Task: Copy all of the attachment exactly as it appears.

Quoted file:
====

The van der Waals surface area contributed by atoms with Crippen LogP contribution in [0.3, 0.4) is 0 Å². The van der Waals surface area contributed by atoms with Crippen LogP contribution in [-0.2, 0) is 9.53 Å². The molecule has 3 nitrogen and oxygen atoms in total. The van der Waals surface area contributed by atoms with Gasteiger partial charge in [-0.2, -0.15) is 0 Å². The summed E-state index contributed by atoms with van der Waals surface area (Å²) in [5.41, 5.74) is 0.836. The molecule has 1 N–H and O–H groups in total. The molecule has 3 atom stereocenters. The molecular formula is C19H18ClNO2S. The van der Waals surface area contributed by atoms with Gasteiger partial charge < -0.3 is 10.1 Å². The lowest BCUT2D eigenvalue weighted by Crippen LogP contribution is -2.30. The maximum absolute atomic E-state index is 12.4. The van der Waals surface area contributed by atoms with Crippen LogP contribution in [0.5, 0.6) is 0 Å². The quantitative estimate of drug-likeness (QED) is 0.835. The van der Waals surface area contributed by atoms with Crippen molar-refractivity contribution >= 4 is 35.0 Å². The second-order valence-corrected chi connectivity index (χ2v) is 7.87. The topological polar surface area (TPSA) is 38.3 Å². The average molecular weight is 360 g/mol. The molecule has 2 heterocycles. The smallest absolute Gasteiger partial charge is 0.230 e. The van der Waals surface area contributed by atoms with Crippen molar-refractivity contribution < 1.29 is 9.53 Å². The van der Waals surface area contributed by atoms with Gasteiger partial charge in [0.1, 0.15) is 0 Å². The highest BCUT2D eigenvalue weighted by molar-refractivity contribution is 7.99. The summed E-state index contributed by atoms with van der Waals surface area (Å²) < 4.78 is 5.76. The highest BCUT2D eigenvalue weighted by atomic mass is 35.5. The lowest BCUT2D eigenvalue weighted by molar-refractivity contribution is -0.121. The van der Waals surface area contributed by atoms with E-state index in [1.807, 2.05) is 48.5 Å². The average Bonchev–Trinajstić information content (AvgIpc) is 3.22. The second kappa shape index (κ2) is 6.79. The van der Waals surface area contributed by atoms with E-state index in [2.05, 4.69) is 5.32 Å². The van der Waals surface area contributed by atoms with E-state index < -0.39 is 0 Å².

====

The van der Waals surface area contributed by atoms with Crippen LogP contribution in [0.3, 0.4) is 0 Å². The van der Waals surface area contributed by atoms with Crippen LogP contribution in [-0.2, 0) is 9.53 Å². The molecule has 3 nitrogen and oxygen atoms in total. The van der Waals surface area contributed by atoms with Gasteiger partial charge in [-0.2, -0.15) is 0 Å². The summed E-state index contributed by atoms with van der Waals surface area (Å²) in [5.41, 5.74) is 0.836. The molecule has 1 N–H and O–H groups in total. The molecule has 3 atom stereocenters. The molecular formula is C19H18ClNO2S. The van der Waals surface area contributed by atoms with Gasteiger partial charge < -0.3 is 10.1 Å². The lowest BCUT2D eigenvalue weighted by Crippen LogP contribution is -2.30. The maximum absolute atomic E-state index is 12.4. The van der Waals surface area contributed by atoms with Crippen LogP contribution in [0.5, 0.6) is 0 Å². The quantitative estimate of drug-likeness (QED) is 0.835. The van der Waals surface area contributed by atoms with Crippen molar-refractivity contribution >= 4 is 35.0 Å². The second-order valence-corrected chi connectivity index (χ2v) is 7.87. The topological polar surface area (TPSA) is 38.3 Å². The average molecular weight is 360 g/mol. The molecule has 2 heterocycles. The smallest absolute Gasteiger partial charge is 0.230 e. The van der Waals surface area contributed by atoms with Crippen molar-refractivity contribution < 1.29 is 9.53 Å². The van der Waals surface area contributed by atoms with Gasteiger partial charge in [0.1, 0.15) is 0 Å². The highest BCUT2D eigenvalue weighted by molar-refractivity contribution is 7.99. The summed E-state index contributed by atoms with van der Waals surface area (Å²) < 4.78 is 5.76. The highest BCUT2D eigenvalue weighted by atomic mass is 35.5. The lowest BCUT2D eigenvalue weighted by molar-refractivity contribution is -0.121. The van der Waals surface area contributed by atoms with E-state index in [1.807, 2.05) is 48.5 Å². The average Bonchev–Trinajstić information content (AvgIpc) is 3.22. The second kappa shape index (κ2) is 6.79. The van der Waals surface area contributed by atoms with E-state index in [2.05, 4.69) is 5.32 Å². The van der Waals surface area contributed by atoms with E-state index < -0.39 is 0 Å².